After the game, we headed north to Sarasota to have dinner with Reds’ owner Bob Castellini and his wife, Susie, along with their son Bob, Jr., team general manager Walt Jocketty and Hall of Fame champion Bob Crotty. The dinner was wonderful. We talked to the Castellinis about the Hall of Fame and its programs and shared a lot of laughs.
On the way back to Tampa, I asked Robin about how he developed such an effective curveball. “Sal Maglie,” said Robin. “I pitched against ‘The Barber’ on opening day in 1952 and watched how he really shortened up his delivery with the curveball. So, I copied it, won 28 games that year, and never told him.”
We dropped Robin off at home around 11:30 pm, concluding a great couple of days with a group of friends who truly love the game of baseball.
Jeff Idelson is the president of the National Baseball Hall of Fame and Museum.
By Stephen Light
“It follows the seasons, beginning each year with the fond expectancy of springtime and ending with the hard facts of autumn.” Of all the quotes, monologues, and stories Ken Burns shared with us in his documentary Baseball, this one has always stuck with me.
And here we are — April. The fond expectancy of springtime. Hopes are high all across baseball. Will the Rays repeat their magical run to the World Series? Can the Phillies defend their crown?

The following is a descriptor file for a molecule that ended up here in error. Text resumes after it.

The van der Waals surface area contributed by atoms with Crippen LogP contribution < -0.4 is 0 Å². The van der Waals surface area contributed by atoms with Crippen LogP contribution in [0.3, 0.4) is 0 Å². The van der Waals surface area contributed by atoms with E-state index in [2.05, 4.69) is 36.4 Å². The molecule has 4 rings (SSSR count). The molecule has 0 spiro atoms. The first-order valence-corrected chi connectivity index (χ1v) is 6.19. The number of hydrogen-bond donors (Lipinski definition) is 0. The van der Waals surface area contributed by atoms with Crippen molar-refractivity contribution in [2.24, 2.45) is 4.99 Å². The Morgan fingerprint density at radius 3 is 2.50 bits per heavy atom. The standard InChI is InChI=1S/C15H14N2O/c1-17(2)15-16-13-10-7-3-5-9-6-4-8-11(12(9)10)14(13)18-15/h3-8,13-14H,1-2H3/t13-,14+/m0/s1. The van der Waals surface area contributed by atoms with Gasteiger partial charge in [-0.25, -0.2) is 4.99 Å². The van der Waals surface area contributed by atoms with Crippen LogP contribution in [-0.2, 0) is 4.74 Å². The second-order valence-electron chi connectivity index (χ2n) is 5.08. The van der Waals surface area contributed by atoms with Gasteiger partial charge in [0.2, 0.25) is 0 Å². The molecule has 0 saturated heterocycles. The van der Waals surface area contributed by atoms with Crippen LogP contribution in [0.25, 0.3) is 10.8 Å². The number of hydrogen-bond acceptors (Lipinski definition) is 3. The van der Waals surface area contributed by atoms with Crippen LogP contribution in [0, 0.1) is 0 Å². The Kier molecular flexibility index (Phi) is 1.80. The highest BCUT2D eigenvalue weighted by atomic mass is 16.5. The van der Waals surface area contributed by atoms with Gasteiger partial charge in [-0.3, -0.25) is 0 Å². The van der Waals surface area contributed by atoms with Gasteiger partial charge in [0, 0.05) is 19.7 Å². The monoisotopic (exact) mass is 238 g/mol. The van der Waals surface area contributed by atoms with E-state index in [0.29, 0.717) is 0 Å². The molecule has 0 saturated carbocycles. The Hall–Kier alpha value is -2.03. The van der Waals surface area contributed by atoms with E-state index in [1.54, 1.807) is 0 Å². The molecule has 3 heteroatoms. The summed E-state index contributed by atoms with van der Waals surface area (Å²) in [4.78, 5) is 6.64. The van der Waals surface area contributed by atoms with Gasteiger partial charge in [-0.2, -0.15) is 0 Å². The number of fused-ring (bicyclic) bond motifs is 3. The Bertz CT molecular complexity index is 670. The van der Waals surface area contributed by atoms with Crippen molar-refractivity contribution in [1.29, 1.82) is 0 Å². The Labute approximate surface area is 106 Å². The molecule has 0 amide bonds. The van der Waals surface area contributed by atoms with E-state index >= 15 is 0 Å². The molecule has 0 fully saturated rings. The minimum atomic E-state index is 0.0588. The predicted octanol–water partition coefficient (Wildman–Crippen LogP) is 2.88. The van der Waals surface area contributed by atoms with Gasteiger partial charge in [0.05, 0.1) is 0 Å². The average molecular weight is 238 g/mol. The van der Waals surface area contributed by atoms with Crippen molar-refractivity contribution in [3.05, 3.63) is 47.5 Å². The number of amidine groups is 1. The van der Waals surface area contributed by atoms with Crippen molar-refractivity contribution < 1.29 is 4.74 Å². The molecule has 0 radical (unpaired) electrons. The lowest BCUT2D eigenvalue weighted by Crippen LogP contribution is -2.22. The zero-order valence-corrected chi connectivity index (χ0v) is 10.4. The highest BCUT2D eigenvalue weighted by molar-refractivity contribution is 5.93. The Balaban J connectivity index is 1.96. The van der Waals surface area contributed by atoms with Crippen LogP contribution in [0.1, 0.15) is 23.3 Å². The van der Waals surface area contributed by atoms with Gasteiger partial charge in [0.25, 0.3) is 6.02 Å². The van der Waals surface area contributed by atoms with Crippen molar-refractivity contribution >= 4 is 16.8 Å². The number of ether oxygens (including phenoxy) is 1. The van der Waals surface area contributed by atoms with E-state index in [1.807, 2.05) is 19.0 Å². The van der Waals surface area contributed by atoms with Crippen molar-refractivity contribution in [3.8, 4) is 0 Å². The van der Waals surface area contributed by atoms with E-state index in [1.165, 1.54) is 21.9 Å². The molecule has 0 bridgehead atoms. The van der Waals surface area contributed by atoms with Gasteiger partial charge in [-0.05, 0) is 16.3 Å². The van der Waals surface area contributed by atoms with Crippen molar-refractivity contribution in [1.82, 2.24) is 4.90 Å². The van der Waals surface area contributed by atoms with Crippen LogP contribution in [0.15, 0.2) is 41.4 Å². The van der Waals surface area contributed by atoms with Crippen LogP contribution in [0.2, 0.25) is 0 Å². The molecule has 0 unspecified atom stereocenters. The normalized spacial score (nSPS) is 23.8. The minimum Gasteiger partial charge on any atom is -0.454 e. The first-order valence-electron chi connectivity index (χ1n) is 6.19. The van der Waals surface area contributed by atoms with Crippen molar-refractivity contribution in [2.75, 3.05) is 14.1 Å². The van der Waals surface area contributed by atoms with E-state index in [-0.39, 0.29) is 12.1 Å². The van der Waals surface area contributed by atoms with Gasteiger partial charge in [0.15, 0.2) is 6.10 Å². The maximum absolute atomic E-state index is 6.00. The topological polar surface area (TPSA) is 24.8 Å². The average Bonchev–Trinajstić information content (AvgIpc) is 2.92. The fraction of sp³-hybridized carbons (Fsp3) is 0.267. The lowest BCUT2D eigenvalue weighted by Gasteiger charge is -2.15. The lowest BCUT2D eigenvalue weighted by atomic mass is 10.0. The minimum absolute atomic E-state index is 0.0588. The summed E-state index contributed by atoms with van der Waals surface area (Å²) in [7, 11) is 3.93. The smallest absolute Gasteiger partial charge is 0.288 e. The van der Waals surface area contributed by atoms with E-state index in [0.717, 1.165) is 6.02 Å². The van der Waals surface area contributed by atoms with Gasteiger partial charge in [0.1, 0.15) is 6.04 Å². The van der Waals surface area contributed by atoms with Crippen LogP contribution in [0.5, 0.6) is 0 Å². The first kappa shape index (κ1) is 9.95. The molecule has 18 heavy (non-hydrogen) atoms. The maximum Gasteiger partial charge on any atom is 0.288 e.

Will a new-look Mets bullpen help wipe away memories of two consecutive late-season collapses? How will the Yankees rotation stand the pressure of the pinstripes? Is this the Cubs’ year?
Here in Cooperstown, spring is in the air as well. After an icy cold winter, the snow has disappeared, the ice on Otsego Lake has thawed and temperatures are reaching up into the 50s. The streets have become busier, too, as baseball fans head to the Hall in anticipation of the new season.
In the Education Department, we are preparing for a busy spring and summer, with April kicking off an exciting schedule of public programs and events. Opening Day of the baseball season will serve as an opening day of sorts for us as well. If you are in the area, stop by the Hall of Fame on Monday, April 6, as we bring visitors live coverage of the New York Mets and Cincinnati Reds in the Bullpen Theater starting at 1 p.m.